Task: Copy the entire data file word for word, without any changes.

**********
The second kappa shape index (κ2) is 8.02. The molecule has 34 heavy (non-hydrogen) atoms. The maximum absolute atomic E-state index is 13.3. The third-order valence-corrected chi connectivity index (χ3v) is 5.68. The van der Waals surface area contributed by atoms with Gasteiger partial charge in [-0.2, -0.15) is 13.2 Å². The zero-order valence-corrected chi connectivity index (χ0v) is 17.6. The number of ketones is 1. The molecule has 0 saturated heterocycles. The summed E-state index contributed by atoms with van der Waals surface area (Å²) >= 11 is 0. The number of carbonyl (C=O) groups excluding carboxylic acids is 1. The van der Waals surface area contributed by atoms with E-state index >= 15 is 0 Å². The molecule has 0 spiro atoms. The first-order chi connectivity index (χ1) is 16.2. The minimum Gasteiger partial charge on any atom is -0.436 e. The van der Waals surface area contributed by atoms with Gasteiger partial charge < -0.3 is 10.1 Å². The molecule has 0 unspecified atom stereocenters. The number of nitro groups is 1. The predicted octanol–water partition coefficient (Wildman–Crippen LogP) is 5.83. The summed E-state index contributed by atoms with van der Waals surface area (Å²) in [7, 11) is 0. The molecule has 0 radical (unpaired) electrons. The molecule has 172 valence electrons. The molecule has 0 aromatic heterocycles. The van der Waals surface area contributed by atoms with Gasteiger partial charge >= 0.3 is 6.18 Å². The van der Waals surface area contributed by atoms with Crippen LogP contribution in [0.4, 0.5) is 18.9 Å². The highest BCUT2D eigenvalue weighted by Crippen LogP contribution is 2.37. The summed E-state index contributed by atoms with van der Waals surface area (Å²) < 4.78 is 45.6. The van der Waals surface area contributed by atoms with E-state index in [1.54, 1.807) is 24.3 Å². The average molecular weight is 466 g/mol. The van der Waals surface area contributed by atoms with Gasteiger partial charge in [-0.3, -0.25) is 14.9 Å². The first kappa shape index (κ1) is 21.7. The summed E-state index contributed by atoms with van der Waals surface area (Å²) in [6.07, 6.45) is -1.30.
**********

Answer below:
The second kappa shape index (κ2) is 8.02. The molecule has 34 heavy (non-hydrogen) atoms. The maximum absolute atomic E-state index is 13.3. The third-order valence-corrected chi connectivity index (χ3v) is 5.68. The van der Waals surface area contributed by atoms with Gasteiger partial charge in [-0.2, -0.15) is 13.2 Å². The zero-order valence-corrected chi connectivity index (χ0v) is 17.6. The number of ketones is 1. The molecule has 0 saturated heterocycles. The summed E-state index contributed by atoms with van der Waals surface area (Å²) >= 11 is 0. The number of carbonyl (C=O) groups excluding carboxylic acids is 1. The van der Waals surface area contributed by atoms with E-state index >= 15 is 0 Å². The molecule has 0 spiro atoms. The first-order chi connectivity index (χ1) is 16.2. The minimum Gasteiger partial charge on any atom is -0.436 e. The van der Waals surface area contributed by atoms with Gasteiger partial charge < -0.3 is 10.1 Å². The molecule has 0 unspecified atom stereocenters. The number of nitro groups is 1. The predicted octanol–water partition coefficient (Wildman–Crippen LogP) is 5.83. The summed E-state index contributed by atoms with van der Waals surface area (Å²) in [7, 11) is 0. The molecule has 0 radical (unpaired) electrons. The molecule has 172 valence electrons. The molecule has 0 aromatic heterocycles. The van der Waals surface area contributed by atoms with Gasteiger partial charge >= 0.3 is 6.18 Å². The van der Waals surface area contributed by atoms with Crippen LogP contribution in [0.4, 0.5) is 18.9 Å². The highest BCUT2D eigenvalue weighted by Crippen LogP contribution is 2.37. The summed E-state index contributed by atoms with van der Waals surface area (Å²) < 4.78 is 45.6. The van der Waals surface area contributed by atoms with E-state index in [1.54, 1.807) is 24.3 Å². The average molecular weight is 466 g/mol. The van der Waals surface area contributed by atoms with Gasteiger partial charge in [-0.3, -0.25) is 14.9 Å². The first kappa shape index (κ1) is 21.7. The summed E-state index contributed by atoms with van der Waals surface area (Å²) in [6.07, 6.45) is -1.30.